Entertainment / Local

Amakhosi play sparks storm

by Arts reporter
30 Jan 2013 at 05:29hrs | 3636 Views
THE Amakhosi Plays on Sunday seems to be paying dividends as last week's play I want to Fly by Bulawayo playwright Thembelihle Moyo, is promising to be a thriller on the local scene.

The theatre schedule which began in November last year has given budding writers and directors a platform to showcase their works.

The play, I want to fly written and directed by Moyo depicts the life of women who are often subject of abuse from their male counterparts and some cultural practices.

Moyo's play provoked a storm of protest over issues of forced marriage and ill-treatment due to barreness.

In the play, Yinka is a young and aspiring pilot who hails from a strong rural background where women are oppressed and the only achievement they have in life is marriage.

Her father out of greediness forcibly marries Yinka to her uncle, as her aunt, Sarah is barren.

Yinka, played by Qeqeshiwe Mthambo depicts the life of a disadvantaged young girl who fights for her rights.

Although, the play could improve on presentation and stage work it is a promising play that arouses issues which are often swept under the carpet under the guise of culture.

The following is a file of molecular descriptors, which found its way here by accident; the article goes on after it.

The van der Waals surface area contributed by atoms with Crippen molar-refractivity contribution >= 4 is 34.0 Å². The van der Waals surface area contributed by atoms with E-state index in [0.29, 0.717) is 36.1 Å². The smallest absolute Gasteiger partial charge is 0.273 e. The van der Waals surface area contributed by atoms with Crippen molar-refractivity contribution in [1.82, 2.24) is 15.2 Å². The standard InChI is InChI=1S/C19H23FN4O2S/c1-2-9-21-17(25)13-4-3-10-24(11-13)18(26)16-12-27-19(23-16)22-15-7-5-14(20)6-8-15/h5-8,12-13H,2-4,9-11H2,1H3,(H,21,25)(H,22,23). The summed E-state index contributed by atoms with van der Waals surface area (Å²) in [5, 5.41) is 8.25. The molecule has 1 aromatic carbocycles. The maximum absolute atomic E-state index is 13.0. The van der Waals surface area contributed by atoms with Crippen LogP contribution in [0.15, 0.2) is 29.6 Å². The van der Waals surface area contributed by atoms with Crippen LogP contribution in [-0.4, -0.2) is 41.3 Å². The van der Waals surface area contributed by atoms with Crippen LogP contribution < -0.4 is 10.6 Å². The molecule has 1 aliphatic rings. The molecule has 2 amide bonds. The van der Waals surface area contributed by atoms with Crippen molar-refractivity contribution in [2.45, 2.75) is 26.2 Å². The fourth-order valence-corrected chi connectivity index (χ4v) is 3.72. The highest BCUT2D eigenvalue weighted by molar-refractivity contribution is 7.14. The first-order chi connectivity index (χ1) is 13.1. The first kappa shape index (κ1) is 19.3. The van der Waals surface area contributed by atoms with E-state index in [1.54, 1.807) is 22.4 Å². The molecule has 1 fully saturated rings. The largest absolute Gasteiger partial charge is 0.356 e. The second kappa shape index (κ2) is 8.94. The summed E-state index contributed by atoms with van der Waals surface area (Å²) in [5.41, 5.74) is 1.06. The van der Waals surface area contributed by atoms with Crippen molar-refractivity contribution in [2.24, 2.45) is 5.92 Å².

The audience was kept in stitches by the hilarious Shumba who at one time attempted to rape his niece Yinka.

The play also tackles issues of traditional herbs which are often used by women to improve their sexual and marriage life.

However, the audience was left in suspense at the end of the play as Yinka used it as a tool of freedom as she left her husband-cum-uncle moaning and groaning as she fled from the jaws of a forced marriage.

The Amakhosi Plays on Sunday has seen over 10 plays premiering at the cultural centre and the theatre audiences are getting better by the day.

In an interview after the show, Moyo said she was happy with the response from fans and was hoping the play would go places.

"I would like to thank all those who came to watch my play and we will work on various stages were we are lacking," said Moyo.

She said that the play was not against men, but about changing the values of society.

Source - Amakhosi
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